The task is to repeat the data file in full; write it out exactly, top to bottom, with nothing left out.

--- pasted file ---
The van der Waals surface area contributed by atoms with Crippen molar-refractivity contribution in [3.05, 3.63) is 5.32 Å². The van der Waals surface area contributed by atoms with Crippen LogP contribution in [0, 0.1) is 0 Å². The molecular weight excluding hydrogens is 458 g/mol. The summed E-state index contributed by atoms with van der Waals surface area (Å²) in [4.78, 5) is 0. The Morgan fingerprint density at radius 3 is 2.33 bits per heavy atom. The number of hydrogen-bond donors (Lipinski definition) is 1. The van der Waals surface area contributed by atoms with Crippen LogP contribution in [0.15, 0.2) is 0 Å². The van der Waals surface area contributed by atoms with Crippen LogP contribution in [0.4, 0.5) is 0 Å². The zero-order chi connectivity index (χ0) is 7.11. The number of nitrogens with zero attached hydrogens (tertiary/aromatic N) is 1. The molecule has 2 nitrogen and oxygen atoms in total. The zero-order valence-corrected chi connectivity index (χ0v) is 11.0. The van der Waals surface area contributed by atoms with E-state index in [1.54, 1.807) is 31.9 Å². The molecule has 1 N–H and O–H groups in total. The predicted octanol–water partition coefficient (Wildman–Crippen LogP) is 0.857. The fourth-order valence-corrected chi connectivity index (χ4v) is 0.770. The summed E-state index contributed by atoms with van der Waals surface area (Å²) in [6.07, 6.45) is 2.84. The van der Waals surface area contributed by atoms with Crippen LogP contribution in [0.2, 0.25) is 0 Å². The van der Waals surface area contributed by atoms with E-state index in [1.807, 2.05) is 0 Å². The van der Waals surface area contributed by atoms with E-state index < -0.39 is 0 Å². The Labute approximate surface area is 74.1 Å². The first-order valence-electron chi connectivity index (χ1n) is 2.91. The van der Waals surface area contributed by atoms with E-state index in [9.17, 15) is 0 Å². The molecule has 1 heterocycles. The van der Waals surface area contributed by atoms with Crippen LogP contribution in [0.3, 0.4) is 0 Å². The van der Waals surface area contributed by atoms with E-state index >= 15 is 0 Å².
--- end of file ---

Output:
The van der Waals surface area contributed by atoms with Crippen molar-refractivity contribution in [3.05, 3.63) is 5.32 Å². The van der Waals surface area contributed by atoms with Crippen LogP contribution in [0, 0.1) is 0 Å². The molecular weight excluding hydrogens is 458 g/mol. The summed E-state index contributed by atoms with van der Waals surface area (Å²) in [4.78, 5) is 0. The Morgan fingerprint density at radius 3 is 2.33 bits per heavy atom. The number of hydrogen-bond donors (Lipinski definition) is 1. The van der Waals surface area contributed by atoms with Crippen LogP contribution in [0.15, 0.2) is 0 Å². The van der Waals surface area contributed by atoms with Crippen LogP contribution in [0.4, 0.5) is 0 Å². The zero-order chi connectivity index (χ0) is 7.11. The number of nitrogens with zero attached hydrogens (tertiary/aromatic N) is 1. The molecule has 2 nitrogen and oxygen atoms in total. The zero-order valence-corrected chi connectivity index (χ0v) is 11.0. The van der Waals surface area contributed by atoms with E-state index in [1.54, 1.807) is 31.9 Å². The molecule has 1 N–H and O–H groups in total. The predicted octanol–water partition coefficient (Wildman–Crippen LogP) is 0.857. The fourth-order valence-corrected chi connectivity index (χ4v) is 0.770. The summed E-state index contributed by atoms with van der Waals surface area (Å²) in [6.07, 6.45) is 2.84. The van der Waals surface area contributed by atoms with Crippen LogP contribution in [0.2, 0.25) is 0 Å². The van der Waals surface area contributed by atoms with E-state index in [1.807, 2.05) is 0 Å². The van der Waals surface area contributed by atoms with E-state index < -0.39 is 0 Å². The Labute approximate surface area is 74.1 Å². The first-order valence-electron chi connectivity index (χ1n) is 2.91. The van der Waals surface area contributed by atoms with E-state index in [9.17, 15) is 0 Å². The molecule has 1 heterocycles. The van der Waals surface area contributed by atoms with Crippen LogP contribution in [0.3, 0.4) is 0 Å². The van der Waals surface area contributed by atoms with E-state index >= 15 is 0 Å².